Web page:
In recent years, the use of fiber-reinforced vinyl ester and isophthalic polyester (isopolyester) composites in civil infrastructure has greatly increased, due to an optimum combination of desirable properties, processability, and ease of installation associated with these materials. One obstacle hindering greater acceptance of polymer composites in civil infrastructure applications is the susceptibility of the polymer matrices to degradation initiated by moisture, temperature and corrosive chemical environments.The objective of this study was to characterize chemical and physical changes in glass-fiber reinforced vinyl ester and isopolyester materials following exposure to water, salt water and an artificial concrete pore solution. Exposures were carried out at room temperature, 40 C, 60 C and 80 C; glass transition temperature and interlaminar shear strength were monitored as a function of aging time and temperature. In general, more rapid degradation in properties was observed in concrete pore solution than either water or salt solution for both polymers. A modified Arrhenius analysis was carried out on the data to determine whether any observed acceleration in degradation was valid over such a wide temperature range. Arrhenius plots for isopolyester generated by plotting log [time to reach 70% of original strength] vs. [temperature]-1 could be fitted with straight lines for water and salt solution, but not for concrete pore solution. Arrhenius analyses carried out on the vinyl ester data resulted in approximately straight line fits for all three environments.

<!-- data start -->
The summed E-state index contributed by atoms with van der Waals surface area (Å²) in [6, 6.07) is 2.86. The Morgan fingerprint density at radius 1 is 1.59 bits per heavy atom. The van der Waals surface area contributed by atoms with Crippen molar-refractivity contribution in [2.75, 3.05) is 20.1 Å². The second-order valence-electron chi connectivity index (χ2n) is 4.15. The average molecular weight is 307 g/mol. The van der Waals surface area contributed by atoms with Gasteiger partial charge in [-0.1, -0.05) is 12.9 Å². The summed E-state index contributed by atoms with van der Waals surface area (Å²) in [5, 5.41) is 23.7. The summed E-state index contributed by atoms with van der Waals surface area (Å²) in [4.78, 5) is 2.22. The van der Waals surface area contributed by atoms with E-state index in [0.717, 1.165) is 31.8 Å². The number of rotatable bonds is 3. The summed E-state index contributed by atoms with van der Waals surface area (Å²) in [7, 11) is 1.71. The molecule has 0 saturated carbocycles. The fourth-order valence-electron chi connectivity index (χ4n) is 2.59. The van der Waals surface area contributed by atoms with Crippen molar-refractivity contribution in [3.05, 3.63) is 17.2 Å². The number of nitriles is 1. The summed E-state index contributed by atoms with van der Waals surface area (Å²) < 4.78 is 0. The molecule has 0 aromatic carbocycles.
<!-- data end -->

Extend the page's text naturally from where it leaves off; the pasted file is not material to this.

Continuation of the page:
Proceedings Title: American Society for Composites, 16th Technical Conference
Conference Dates: September 9-12, 2001
Conference Title: ASC Technical Conference
Pub Type: Conferences
Accelerated Aging, Arrhenius Model, Composites, Isophthalic Polyester, Pore Solution, Salt water, Vinyl Ester, Water